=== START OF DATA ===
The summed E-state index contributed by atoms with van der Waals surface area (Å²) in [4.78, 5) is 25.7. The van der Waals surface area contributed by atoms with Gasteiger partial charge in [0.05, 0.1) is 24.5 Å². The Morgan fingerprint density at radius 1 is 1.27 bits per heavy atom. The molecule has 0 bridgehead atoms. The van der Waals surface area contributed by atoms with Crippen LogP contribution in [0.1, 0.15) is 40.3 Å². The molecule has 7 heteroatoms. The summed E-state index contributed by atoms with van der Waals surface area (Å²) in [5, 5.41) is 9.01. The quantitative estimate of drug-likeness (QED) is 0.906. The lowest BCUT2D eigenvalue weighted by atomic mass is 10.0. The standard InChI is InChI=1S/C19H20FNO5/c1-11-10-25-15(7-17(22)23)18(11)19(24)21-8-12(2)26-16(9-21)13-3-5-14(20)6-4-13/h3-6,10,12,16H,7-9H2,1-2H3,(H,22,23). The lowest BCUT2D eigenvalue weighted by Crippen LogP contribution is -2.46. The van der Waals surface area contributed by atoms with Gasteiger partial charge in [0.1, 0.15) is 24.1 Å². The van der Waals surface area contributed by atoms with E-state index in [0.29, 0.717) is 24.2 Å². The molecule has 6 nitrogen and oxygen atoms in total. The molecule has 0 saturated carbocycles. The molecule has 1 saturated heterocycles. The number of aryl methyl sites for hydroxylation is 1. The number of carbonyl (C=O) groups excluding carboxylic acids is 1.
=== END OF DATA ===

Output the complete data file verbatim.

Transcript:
The summed E-state index contributed by atoms with van der Waals surface area (Å²) in [4.78, 5) is 25.7. The van der Waals surface area contributed by atoms with Gasteiger partial charge in [0.05, 0.1) is 24.5 Å². The Morgan fingerprint density at radius 1 is 1.27 bits per heavy atom. The molecule has 0 bridgehead atoms. The van der Waals surface area contributed by atoms with Crippen LogP contribution in [0.1, 0.15) is 40.3 Å². The molecule has 7 heteroatoms. The summed E-state index contributed by atoms with van der Waals surface area (Å²) in [5, 5.41) is 9.01. The quantitative estimate of drug-likeness (QED) is 0.906. The lowest BCUT2D eigenvalue weighted by atomic mass is 10.0. The standard InChI is InChI=1S/C19H20FNO5/c1-11-10-25-15(7-17(22)23)18(11)19(24)21-8-12(2)26-16(9-21)13-3-5-14(20)6-4-13/h3-6,10,12,16H,7-9H2,1-2H3,(H,22,23). The lowest BCUT2D eigenvalue weighted by Crippen LogP contribution is -2.46. The van der Waals surface area contributed by atoms with Gasteiger partial charge in [0.1, 0.15) is 24.1 Å². The van der Waals surface area contributed by atoms with E-state index in [0.29, 0.717) is 24.2 Å². The molecule has 6 nitrogen and oxygen atoms in total. The molecule has 0 saturated carbocycles. The molecule has 1 saturated heterocycles. The number of aryl methyl sites for hydroxylation is 1. The number of carbonyl (C=O) groups excluding carboxylic acids is 1.